Baalke Hire, Cable Firing, Singletary's Legacy, Pistol Offense/Single Wing; Bowl Games
by Glenn Dickey
Jan 05, 2011


STEVE YOUNG had a great interview with Ted Robinson, sitting in for Ralph Barbieri and Tom Tolbert, on KNBR last week, discussing what the 49ers should do. Give Robinson credit, too, because he asked good questions and didn’t try to insert his personality into the interview, as Barbieri and Tolbert certainly would have.

I didn’t hear the interview – in general, I find that listening to sports talk is injurious to mental health – but a friend sent me a transcript of the interview.

Basically, Young was saying that successful teams in the NFL are all following the Bill Walsh example, not just in their offensive systems but in the way they travel, the way they set up their organizations and the way they create a team image. Steve was very emotional as he said the 49ers had the pattern and they’ve thrown it away.

Indeed they have. Because of his intense jealousy over what had been accomplished when his brother-in-law, Eddie De Bartolo, was in overall charge (though Eddie never made any decisions after the first big one, to hire Walsh), York was determined to erase any vestiges of what had gone before.

Walsh came back to the organization briefly as general manager but York continually insulted him, most of all by telling him he’d teach him how to run an organization! York had the confidence of the ignorant; because he had run a couple of race tracks for Ed Sr., he thought he could run a football organization, which is a totally different operation. In horse racing, jockeys, trainers and owners only get paid when they win – and the horses don’t have agents.

Walsh put up with it only long enough to get his choice, Terry Donahue, installed as general manager. Then, he and John McVay, who had been at his side since 1979, retired together. I was at the retirement party for Walsh and McVay in Santa Clara, and we all lamented the end of an era, though none of us were totally aware of how bad it would get.

Unfortunately, Walsh’s last decision also turned sour. He believed Donahue could be a good general manager because, as a longtime coach at UCLA (he’s in the College Football Hall of Fame), Donahue had run a very complex program. But in the interim, Donahue had worked as a TV analyst and become accustomed to a short work week. He had also just bought his dream home in Newport Beach and he spent half his time here instead of in Santa Clara. That’s no way to run an NFL team successfully.

Young also said in his interview that Donahue was determined to get rid of the people Walsh had brought in. Steve had, of course, been the 49ers quarterback until a concussion ended his career in 1999, and he had fronted for a group which tried to buy the 49ers. Unfortunately, York wasn’t willing to sell.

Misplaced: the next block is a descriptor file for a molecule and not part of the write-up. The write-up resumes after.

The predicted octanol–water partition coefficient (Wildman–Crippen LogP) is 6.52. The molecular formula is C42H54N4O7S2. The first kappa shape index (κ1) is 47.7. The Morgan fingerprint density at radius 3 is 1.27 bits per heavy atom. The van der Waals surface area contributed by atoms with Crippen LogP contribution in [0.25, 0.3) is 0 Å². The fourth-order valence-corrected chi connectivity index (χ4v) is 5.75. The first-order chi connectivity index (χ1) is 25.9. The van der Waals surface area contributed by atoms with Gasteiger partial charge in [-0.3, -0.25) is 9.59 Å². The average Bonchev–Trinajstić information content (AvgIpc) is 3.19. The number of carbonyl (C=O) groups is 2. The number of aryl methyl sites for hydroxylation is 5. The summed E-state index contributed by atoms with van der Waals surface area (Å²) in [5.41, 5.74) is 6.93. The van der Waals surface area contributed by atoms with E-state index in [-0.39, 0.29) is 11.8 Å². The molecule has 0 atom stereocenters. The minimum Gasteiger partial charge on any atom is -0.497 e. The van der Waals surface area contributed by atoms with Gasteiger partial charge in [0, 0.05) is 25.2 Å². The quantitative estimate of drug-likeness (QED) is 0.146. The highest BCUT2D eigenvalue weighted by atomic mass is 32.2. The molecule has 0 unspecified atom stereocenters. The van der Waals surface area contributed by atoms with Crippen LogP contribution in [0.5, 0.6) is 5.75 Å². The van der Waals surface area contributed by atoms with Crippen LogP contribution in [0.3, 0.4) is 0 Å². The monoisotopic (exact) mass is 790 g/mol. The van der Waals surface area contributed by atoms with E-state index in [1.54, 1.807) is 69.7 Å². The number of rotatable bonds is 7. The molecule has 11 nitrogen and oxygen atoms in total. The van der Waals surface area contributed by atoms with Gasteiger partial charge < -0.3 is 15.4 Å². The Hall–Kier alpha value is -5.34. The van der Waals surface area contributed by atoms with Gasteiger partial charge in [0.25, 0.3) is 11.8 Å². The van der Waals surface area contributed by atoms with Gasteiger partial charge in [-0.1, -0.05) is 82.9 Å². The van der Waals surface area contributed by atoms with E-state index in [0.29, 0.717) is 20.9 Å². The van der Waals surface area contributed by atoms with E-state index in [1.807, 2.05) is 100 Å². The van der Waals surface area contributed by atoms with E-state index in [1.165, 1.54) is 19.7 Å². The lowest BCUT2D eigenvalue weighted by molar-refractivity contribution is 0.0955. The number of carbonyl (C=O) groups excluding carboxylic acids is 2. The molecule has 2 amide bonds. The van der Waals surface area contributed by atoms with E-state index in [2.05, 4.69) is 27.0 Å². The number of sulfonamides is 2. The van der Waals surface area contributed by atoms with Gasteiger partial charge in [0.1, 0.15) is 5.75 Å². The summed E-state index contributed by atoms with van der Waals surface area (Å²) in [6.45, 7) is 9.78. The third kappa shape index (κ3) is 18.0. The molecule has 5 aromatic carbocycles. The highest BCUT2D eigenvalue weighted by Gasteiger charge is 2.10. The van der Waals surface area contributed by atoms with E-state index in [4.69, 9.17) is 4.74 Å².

So, here we are now with Jed York trying to run the franchise, though his business experience is limited to, well, being the son of the owners. Smart people who want their sons involved in a business usually start them at the bottom so they can learn the entire business. Jed was started at the top.

So, not surprisingly, yesterday he named Trent Baalke as the new general manager, after a building-wide search. Jed is comfortable with Baalke, a man he knows, and he clearly didn’t want to bring in somebody he didn’t know, which is virtually everybody in the NFL. His one contact with an NFL lifer was to ask Bill Parcells about Baalke, whom Parcells had hired as a scout for his first NFL job. Parcells praised him highly. There’s a surprise.

At 29, Jed is an intelligent young man, but he doesn’t have the background to make these decision. That doesn’t matter to his family, of course. No matter what he does, their business will remain intact.

This is exactly what’s wrong with the monopoly organizations of football, baseball and basketball in this country. It’s almost impossible to lose money, with salary caps, revenue-sharing, etc., so owners are only compelled by their own pride to run their organizations well. Robert Kraft is that kind of owner in New England. John York is at the opposite end of the spectrum here.

DUH RAIDERS: I wrote in the Examiner yesterday that the Raiders would be better off without Tom Cable. Surprisingly, Al Davis agreed with me and declined to pick up Cable’s team option yesterday.

Usually, Davis waits on these decisions, leaving the coach twisting in the wind, but his hand was forced when the 49ers got permission to talk to Hue Jackson about their vacant head coaching job. (Teams are required to give permission if the job is a promotion.) Jackson is expected to be promoted to the Raiders head job. As difficult as the job can be, because of Davis’s interference, it’s preferable to the 49ers’ job now because the Raiders have better talent.

The players wanted Cable to stay, of course, but that’s always a minor consideration in retaining a coach. The major one is what the coach actually did to improve the team and Cable came up short in that regard.

The Raiders 8-8 record was their best in eight years, but only because the previous seven had been double-digit losses, an NFL record.

The improvement this year came from two areas: 1) Better players; and 2) Jackson’s playcalling. Cable had nothing to do with either.

The Raiders had a solid draft this year and even came up with a couple of surprises. Jared Veldheer became a good offensive left tackle, the key position on the line, and fourth-round pick Jacoby Ford gave the Raiders the big pass plays Darrius Heyward-Bey can’t deliver, plus the bonus of a great kick returner. Jason Campbell, obtained by Davis in the offseason for a fourth-round draft choice, is hardly a great quarterback but he’s a legitimate NFL player at the position, which the Raiders haven’t had since Rich Gannon.

The one credit Cable earned during his four-year stint as Raiders head man was convincing Davis that JaMarcus Russell was not the answer at quarterback. But, though Davis had drafted Russell No. 1, by that time he surely realized that Russell was a bust, comparable to Ryan Leaf, a player with talent but with absolutely no discipline or work ethic. I doubt Russell will ever play in the NFL again.

The Raiders this year were on an emotional roller coaster, up for league games, down for most of the others. That reflected Cable’s personality – who can forget him acting like a cheerleader on the sidelines at San Diego – and it cost the Raiders a chance to get into the playoffs. They set an NFL record for most penalties in a season, so Cable did nothing to bring game discipline to the team.